I was giving a SUP lesson to a guest when I saw the dragonfly. We have an eddy on our side of the river and the beautiful creature was slowly being transported upstream. I had my student gently push it toward me so I could carefully lift it. Although it was motionless, I thought maybe since its mouth was above water it hadn't drowned, but who knows how long it had been stuck that way, its gold filigree wings serving as shackles binding it to the current?
As my paddleboard student worked up and down along the shoreline, getting a feel for the board while kneeling, I took the dragonfly to our pumphouse roof and gently turned it right side up, leaving it there after studying its body. It was magnificent. A truly breathtakingly stunning insect in full bloom. It was about 5" across, its body the color of celestial marvels, but the wings were what held my eye longest. I've studied them and drawn their distinctive curves and veins for our embroidered clothing, always captivated by the beauty and mystery. How can something that weighs no more than a whisper and appears so fragile jettison the dragonfly at such dizzying speeds?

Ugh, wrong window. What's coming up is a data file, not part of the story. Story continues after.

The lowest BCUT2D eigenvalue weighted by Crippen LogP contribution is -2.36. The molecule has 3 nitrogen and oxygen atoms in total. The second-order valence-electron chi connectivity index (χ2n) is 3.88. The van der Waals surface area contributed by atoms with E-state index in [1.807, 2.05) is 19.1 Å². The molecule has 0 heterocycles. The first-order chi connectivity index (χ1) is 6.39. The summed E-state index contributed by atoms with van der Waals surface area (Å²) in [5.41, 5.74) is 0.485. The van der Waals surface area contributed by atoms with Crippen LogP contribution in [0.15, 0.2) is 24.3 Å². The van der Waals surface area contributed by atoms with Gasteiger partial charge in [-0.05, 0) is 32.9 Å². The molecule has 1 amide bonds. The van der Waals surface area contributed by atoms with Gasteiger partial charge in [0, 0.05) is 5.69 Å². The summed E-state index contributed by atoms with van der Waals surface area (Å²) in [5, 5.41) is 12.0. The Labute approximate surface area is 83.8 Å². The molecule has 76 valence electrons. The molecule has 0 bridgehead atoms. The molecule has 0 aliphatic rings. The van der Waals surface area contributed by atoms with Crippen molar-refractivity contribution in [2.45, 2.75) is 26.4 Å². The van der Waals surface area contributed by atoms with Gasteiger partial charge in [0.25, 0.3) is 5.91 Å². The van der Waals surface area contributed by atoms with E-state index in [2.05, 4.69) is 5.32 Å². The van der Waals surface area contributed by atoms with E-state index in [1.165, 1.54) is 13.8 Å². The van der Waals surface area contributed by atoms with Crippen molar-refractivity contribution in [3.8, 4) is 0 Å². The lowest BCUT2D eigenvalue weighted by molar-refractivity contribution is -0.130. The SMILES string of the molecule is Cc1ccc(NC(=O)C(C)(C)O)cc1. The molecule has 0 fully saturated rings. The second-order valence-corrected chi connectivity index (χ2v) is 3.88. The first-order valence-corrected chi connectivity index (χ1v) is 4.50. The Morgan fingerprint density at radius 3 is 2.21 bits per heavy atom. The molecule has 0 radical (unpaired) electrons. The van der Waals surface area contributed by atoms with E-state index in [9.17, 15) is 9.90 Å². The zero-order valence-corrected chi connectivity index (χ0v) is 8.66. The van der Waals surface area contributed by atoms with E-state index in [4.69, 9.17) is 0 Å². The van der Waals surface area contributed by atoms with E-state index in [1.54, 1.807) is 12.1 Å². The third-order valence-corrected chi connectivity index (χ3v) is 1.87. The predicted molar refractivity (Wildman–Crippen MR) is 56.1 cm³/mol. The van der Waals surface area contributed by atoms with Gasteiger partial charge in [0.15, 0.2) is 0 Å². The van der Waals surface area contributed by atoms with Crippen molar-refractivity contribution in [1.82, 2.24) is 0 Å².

The dragonfly's life span is brief. After crawling up from the river bottom, they break out of their fierce-looking carapace. It served them so well over winter in the murky world where they were one of the tiniest but toughest predators, but the next stage is airborne and the heavy exterior is left behind.